Nancy Meany, author of My Billion
Year Contract Credit: David Hathcox
“War” is no mere metaphor, said Nancy Many, a former Scientology member who addressed a packed meeting room. Many belonged to the “paramilitary wing” of the organization and ran an espionage operation that placed agents in every psychiatric hospital in the Boston area, for instance. Other agents broke into psychiatrists’ offices to steal and photocopy patient records, and infiltrated local professional psychiatric societies, she said.
Until 1954, L. Ron Hubbard, Scientology’s founder, spoke condescendingly about psychiatry, but afterward he associated the profession with communists, the FBI, and the pharmaceutical industry. Hubbard likely saw psychiatrists as competition for his ideas, which promised a better life for adherents through a rigorous (and expensive) training regimen. The advent of psychotropic drugs in the mid-1950s captivated the American public and threatened to sideline Hubbard, said panelist Stephen Wiseman, M.D., a psychiatrist at St. Paul’s Hospital in Vancouver, B.C., Canada. In 1969, Scientology set out not merely to oppose but to destroy psychiatry, calling it is a pseudoscience because there were allegedly no biological tests for mental disorders and no cures.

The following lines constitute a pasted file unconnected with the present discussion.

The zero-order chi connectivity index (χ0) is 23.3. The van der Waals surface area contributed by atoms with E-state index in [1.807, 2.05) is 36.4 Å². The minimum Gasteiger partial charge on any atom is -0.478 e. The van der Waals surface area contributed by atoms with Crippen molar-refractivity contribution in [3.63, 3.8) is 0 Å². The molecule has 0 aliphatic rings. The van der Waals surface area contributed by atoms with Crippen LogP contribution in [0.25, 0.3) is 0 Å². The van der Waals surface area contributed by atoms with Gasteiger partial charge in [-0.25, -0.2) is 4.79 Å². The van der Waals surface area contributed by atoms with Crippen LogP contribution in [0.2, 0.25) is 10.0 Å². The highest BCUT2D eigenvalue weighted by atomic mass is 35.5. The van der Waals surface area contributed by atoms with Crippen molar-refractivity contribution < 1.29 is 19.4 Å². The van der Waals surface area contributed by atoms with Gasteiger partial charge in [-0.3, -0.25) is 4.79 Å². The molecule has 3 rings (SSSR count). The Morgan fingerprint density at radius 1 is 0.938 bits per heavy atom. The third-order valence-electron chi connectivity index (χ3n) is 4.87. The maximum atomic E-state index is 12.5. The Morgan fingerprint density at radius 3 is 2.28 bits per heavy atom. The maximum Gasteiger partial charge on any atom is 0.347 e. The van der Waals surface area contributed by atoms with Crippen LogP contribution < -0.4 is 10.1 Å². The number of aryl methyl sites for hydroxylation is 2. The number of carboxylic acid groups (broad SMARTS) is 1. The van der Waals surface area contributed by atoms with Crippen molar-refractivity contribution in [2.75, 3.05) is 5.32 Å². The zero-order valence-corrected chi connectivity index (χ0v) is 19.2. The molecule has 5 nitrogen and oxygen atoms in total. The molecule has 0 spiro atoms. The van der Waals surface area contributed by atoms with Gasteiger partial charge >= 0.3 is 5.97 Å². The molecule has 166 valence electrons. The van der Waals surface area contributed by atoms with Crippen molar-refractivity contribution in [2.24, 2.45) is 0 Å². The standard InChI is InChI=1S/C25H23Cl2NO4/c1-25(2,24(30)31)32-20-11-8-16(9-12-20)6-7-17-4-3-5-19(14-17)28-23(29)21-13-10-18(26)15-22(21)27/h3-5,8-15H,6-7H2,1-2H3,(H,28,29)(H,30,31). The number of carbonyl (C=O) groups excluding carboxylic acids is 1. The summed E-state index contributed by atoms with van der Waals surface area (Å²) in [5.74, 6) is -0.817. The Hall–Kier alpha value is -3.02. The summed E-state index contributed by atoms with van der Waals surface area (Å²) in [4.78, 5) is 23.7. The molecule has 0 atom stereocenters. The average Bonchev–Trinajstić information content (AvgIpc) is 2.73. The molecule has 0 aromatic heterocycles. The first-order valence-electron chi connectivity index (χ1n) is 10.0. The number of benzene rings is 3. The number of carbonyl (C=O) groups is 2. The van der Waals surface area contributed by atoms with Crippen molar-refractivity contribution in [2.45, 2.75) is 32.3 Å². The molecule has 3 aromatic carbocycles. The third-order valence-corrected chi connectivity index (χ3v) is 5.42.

At stake is more than a conflict between organizations, said Wiseman. Scientology and front groups consistently work to limit access to psychiatric care. They lobbied against parity legislation, supported black-box warnings on psychotropic medications, and testified against FDA’s reclassification of electroconvulsive therapy. That wider threat against not only psychiatrists but their patients should stir members of the profession to understand the organization and develop clear and comprehensive ways to deal with it.
More coverage of APA's annual meeting will appear in the June 17 issue.